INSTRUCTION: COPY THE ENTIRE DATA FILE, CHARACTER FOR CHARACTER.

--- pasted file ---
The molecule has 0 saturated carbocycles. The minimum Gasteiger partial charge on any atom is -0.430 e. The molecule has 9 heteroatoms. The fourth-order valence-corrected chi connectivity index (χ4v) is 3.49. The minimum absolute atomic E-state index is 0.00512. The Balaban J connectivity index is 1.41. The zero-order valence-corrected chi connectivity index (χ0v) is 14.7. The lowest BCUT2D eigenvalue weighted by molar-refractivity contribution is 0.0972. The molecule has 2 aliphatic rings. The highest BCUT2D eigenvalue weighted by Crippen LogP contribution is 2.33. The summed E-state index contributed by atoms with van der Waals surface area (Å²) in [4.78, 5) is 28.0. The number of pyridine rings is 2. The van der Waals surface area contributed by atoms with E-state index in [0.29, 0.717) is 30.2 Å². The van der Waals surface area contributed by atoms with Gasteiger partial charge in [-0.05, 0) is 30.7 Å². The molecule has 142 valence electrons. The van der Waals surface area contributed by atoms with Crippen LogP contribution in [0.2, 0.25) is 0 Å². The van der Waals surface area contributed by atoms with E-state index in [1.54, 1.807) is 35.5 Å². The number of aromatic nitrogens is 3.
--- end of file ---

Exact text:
The molecule has 0 saturated carbocycles. The minimum Gasteiger partial charge on any atom is -0.430 e. The molecule has 9 heteroatoms. The fourth-order valence-corrected chi connectivity index (χ4v) is 3.49. The minimum absolute atomic E-state index is 0.00512. The Balaban J connectivity index is 1.41. The zero-order valence-corrected chi connectivity index (χ0v) is 14.7. The lowest BCUT2D eigenvalue weighted by molar-refractivity contribution is 0.0972. The molecule has 2 aliphatic rings. The highest BCUT2D eigenvalue weighted by Crippen LogP contribution is 2.33. The summed E-state index contributed by atoms with van der Waals surface area (Å²) in [4.78, 5) is 28.0. The number of pyridine rings is 2. The van der Waals surface area contributed by atoms with E-state index in [0.29, 0.717) is 30.2 Å². The van der Waals surface area contributed by atoms with Gasteiger partial charge in [-0.05, 0) is 30.7 Å². The molecule has 142 valence electrons. The van der Waals surface area contributed by atoms with Crippen LogP contribution in [0.2, 0.25) is 0 Å². The van der Waals surface area contributed by atoms with E-state index in [1.54, 1.807) is 35.5 Å². The number of aromatic nitrogens is 3.